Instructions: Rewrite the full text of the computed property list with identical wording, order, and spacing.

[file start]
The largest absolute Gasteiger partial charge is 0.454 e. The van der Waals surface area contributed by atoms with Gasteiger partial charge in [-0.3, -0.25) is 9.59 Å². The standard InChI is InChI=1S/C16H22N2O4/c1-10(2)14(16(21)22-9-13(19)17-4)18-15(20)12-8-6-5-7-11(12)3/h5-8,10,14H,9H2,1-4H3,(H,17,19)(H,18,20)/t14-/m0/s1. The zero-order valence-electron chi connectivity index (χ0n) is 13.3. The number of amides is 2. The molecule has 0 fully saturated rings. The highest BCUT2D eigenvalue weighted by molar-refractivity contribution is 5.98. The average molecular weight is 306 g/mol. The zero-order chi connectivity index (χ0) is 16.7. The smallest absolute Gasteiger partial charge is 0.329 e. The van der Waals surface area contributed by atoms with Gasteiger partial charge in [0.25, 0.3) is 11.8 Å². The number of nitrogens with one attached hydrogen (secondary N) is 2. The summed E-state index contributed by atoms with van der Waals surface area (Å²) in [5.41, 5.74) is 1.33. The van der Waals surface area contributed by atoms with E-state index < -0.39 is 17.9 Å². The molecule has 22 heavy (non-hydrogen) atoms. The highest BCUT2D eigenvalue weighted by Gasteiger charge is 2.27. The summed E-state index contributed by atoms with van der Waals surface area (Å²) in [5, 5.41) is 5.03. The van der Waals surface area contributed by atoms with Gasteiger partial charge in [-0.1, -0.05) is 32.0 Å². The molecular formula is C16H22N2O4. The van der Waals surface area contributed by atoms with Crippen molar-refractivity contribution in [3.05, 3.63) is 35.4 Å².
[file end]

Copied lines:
The largest absolute Gasteiger partial charge is 0.454 e. The van der Waals surface area contributed by atoms with Gasteiger partial charge in [-0.3, -0.25) is 9.59 Å². The standard InChI is InChI=1S/C16H22N2O4/c1-10(2)14(16(21)22-9-13(19)17-4)18-15(20)12-8-6-5-7-11(12)3/h5-8,10,14H,9H2,1-4H3,(H,17,19)(H,18,20)/t14-/m0/s1. The zero-order valence-electron chi connectivity index (χ0n) is 13.3. The number of amides is 2. The molecule has 0 fully saturated rings. The highest BCUT2D eigenvalue weighted by molar-refractivity contribution is 5.98. The average molecular weight is 306 g/mol. The zero-order chi connectivity index (χ0) is 16.7. The smallest absolute Gasteiger partial charge is 0.329 e. The van der Waals surface area contributed by atoms with Gasteiger partial charge in [0.25, 0.3) is 11.8 Å². The number of nitrogens with one attached hydrogen (secondary N) is 2. The summed E-state index contributed by atoms with van der Waals surface area (Å²) in [5.41, 5.74) is 1.33. The van der Waals surface area contributed by atoms with E-state index < -0.39 is 17.9 Å². The molecule has 22 heavy (non-hydrogen) atoms. The highest BCUT2D eigenvalue weighted by Gasteiger charge is 2.27. The summed E-state index contributed by atoms with van der Waals surface area (Å²) in [5, 5.41) is 5.03. The van der Waals surface area contributed by atoms with Gasteiger partial charge in [-0.1, -0.05) is 32.0 Å². The molecular formula is C16H22N2O4. The van der Waals surface area contributed by atoms with Crippen molar-refractivity contribution in [3.05, 3.63) is 35.4 Å².